Smoke and Mirrors

Hi guys, here’s a quick one – a wee social media gimmick I commandeered recently:

It’s not all just smoke and mirrors you know!

Actually, that’s exactly what it is.

Easy trick to get an interesting background for your instagrams...

Literally, all you need is a mirror….

…and a camera, I suppose.

Easy mirror trick for a neat instagram background for "1986" by Tiina Lilja

Works for video or photos, but you may want to wait for pleasant weather.  Between this still and my video, the sun was up and my wee insta clip wasn’t quite as nice as the photo, but here we are.  ¯\_(ツ)_/¯  I have been on a lookout for new ways to present my work and this trick looked really nice.  Well, I’d say that, wouldn’t I, but what do you think?

I got a few blogs lined up for you in a bit, an announcement and a bit of new work, but that’s going to need to wait until I’m done celebrating my 30th birthday.

Till then, keep calm and create!

Txxx

Advertisement

A word with the Micromanager

Anybody else struggling with motivation lately?

Seems like this is all I talk about these days; I am not really built for the anxieties of the new normal.  Where I tend to be pretty good at setting my own goals and sticking by them, lately the uncertainty with work and life in general has really started to affect my productivity.  Add in a generous helping of self-doubt and you end up with this hard-to-shake feeling of existential dread.

Not the best of times to revisit a finished artwork, I know, but here we are.  Remember “1997” – I wrote a blog about the meaning behind the picture some weeks back and logged it as finished on my studio inventory.  Case closed.  Yet I have not stopped thinking about the wee thing.  It is a piece that means a lot to me, being a sort of self-portrait and all, but I kept thinking it should somehow be… well, better.

This is by no means the first time I have started again: just last summer I completely repainted one of the faces in Two Brides.  It was a calculated risk that paid off, but not an easy decision to make at the time.  The materials I work with, mostly oil- and acrylic paints, are non-reversible.  They can be removed using solvents or brute force for sure, but generally speaking you cannot restore areas that are overpainted once the paint has dried.  A strict one-way system of sorts.  The reason a conservator would use specialist pigments in restorative overpainting is so that their work can be safely removed when necessary.  As an artist however, a maker of things, this is not a practical way to build artworks.

Personally, I thought the multi-coloured elements I added on top of the black and white portrait in 1997 were a bit heavy handed.  I did not want to remove this layer fully, but rather integrate it better with the portrait underneath, by making areas on the face more translucent.  I could have added more paint, or sanded down parts of the coloured top layer, but I opted out for a riskier strategy of a solvent, turpentine to be precise.  The main reason I felt this painting was not working previously, was the dull precision of its parts, making it all too uniform for my taste.  By choosing to remove some paint in this unpredictable way, I managed to re-introduce character that I felt was previously lost.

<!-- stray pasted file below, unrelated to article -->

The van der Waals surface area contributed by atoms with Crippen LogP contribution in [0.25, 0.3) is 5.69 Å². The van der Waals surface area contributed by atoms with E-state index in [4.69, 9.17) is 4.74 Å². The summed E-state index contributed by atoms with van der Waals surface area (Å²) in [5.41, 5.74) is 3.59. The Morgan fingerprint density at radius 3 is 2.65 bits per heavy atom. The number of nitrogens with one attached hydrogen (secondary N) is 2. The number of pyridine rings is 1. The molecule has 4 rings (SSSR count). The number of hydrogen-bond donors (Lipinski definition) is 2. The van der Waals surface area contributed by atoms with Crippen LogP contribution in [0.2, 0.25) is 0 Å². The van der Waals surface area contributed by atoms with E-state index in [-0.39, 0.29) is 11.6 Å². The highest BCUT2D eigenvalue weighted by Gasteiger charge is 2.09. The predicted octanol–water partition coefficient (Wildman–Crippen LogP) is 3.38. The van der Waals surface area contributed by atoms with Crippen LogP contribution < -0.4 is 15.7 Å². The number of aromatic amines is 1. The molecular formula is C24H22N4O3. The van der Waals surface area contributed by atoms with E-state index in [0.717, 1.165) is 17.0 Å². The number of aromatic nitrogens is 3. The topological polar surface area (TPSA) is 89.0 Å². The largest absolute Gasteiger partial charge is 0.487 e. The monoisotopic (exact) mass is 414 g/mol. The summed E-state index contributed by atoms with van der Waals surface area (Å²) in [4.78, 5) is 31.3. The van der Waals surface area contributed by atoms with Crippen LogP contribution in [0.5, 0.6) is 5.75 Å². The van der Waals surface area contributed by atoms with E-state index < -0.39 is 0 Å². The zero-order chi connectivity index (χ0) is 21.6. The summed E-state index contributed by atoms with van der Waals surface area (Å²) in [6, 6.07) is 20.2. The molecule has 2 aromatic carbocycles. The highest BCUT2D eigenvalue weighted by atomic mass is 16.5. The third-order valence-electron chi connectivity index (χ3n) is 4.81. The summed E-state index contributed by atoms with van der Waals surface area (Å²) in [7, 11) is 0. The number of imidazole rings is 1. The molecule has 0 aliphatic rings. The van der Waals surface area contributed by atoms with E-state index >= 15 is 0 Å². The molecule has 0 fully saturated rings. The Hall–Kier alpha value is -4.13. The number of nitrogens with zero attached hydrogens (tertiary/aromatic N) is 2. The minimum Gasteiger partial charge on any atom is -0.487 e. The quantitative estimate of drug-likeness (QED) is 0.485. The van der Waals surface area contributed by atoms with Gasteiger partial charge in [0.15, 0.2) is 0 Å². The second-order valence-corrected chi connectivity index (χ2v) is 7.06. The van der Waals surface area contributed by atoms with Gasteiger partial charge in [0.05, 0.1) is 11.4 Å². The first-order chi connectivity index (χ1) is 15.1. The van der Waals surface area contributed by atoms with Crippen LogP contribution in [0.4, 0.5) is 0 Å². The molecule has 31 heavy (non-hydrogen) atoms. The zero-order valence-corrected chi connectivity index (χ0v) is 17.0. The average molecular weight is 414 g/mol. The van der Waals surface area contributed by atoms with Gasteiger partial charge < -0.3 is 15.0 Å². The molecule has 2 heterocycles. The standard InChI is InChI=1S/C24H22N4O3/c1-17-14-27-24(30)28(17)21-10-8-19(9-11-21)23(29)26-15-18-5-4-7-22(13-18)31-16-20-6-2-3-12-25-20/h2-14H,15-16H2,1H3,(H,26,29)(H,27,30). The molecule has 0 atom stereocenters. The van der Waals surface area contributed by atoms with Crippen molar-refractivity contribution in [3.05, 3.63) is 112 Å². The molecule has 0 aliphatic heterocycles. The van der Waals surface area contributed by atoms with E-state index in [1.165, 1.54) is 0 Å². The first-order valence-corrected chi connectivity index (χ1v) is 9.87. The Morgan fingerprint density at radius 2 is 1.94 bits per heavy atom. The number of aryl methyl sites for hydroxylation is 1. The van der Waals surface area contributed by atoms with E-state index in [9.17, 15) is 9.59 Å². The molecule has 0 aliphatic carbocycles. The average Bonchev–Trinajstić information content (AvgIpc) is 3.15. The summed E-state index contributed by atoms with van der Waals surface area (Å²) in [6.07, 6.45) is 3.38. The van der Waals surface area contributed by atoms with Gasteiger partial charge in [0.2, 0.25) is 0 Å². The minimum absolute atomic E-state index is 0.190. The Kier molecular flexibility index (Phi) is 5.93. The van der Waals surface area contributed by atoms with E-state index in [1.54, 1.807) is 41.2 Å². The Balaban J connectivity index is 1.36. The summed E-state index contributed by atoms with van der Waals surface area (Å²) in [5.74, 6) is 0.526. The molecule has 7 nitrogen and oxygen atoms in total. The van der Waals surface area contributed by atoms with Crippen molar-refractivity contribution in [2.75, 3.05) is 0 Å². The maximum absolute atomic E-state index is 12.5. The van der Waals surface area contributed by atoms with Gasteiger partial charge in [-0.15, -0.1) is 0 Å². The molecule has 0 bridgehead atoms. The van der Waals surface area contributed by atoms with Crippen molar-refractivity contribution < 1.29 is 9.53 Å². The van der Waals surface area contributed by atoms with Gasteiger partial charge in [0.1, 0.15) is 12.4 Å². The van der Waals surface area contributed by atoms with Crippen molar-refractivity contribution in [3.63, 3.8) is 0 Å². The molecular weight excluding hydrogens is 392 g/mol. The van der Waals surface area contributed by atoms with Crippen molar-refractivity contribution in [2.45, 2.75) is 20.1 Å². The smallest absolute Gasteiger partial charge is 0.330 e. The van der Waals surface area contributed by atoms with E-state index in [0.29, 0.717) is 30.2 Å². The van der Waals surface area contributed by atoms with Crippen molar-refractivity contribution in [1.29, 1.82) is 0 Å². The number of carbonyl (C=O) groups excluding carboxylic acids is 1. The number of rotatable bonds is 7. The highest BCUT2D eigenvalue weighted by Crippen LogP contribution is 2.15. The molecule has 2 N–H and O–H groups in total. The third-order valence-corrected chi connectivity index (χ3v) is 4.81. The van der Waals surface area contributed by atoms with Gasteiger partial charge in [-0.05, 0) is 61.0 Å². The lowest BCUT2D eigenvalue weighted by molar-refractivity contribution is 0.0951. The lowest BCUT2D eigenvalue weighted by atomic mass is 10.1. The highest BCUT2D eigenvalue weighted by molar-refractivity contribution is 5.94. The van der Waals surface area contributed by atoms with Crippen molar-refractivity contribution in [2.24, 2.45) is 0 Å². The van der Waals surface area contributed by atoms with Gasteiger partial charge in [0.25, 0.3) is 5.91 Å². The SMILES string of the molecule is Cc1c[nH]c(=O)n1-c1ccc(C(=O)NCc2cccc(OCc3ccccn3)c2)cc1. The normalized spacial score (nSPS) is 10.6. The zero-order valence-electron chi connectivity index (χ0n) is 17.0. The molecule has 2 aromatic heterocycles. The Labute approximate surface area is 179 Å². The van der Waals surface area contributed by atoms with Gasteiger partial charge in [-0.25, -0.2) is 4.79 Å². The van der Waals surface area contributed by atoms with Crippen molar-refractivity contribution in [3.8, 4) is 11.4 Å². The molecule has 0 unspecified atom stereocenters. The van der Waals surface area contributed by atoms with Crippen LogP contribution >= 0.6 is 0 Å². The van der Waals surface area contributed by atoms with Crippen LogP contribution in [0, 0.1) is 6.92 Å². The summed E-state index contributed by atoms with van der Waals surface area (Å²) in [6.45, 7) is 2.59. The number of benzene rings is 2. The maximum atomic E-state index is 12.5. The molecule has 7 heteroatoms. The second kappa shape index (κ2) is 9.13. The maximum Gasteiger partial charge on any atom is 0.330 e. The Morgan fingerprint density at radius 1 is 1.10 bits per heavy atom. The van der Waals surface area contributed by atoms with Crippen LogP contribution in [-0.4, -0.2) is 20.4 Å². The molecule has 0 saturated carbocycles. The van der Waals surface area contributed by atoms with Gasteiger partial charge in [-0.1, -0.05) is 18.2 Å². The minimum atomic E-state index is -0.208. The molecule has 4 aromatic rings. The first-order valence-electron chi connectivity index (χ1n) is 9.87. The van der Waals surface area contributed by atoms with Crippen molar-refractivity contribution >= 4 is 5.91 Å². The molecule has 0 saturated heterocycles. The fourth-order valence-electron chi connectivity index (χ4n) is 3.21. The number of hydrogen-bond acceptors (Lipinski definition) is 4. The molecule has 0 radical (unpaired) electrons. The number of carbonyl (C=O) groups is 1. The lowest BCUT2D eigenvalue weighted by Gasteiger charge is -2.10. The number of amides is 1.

I am really pleased how it turned out, but again it was not a decision I took lightly.  At the end of the day, any artist is responsible for their own quality control.  Is this piece sign-off quality?  Could I be displeased about it simply because I feel down about most of my work just now?  Is the time used reworking this piece time/money well spent?  Question yourself before taking steps that are irreversible.  Measure twice, cut once etc.

If you need to think whether an artwork is finished, it probably is not.  Conversely, there is a fine line between sensible quality control and micromanagement.  You can set any picture (or a problem) aside and return to it when you are feeling better/more confident/re-inspired.

Or simply, ask a friend – if there’s one thing I have learned from the Covid-19 crisis it is that we’re all in this shite together.

This is probably the most famous picture in the world.

It’s been a weird few weeks so I hope you forgive me for not being desperately active on the blog lately.  But I have been busy in the studio, trying to finish up my furlough paintings and working on some new embroideries.  Even so, finding the motivation to make art has been a struggle.  I surprised myself, really, when I positively leapt on a chance to take part in the Door to Door project organised by Art Aviso.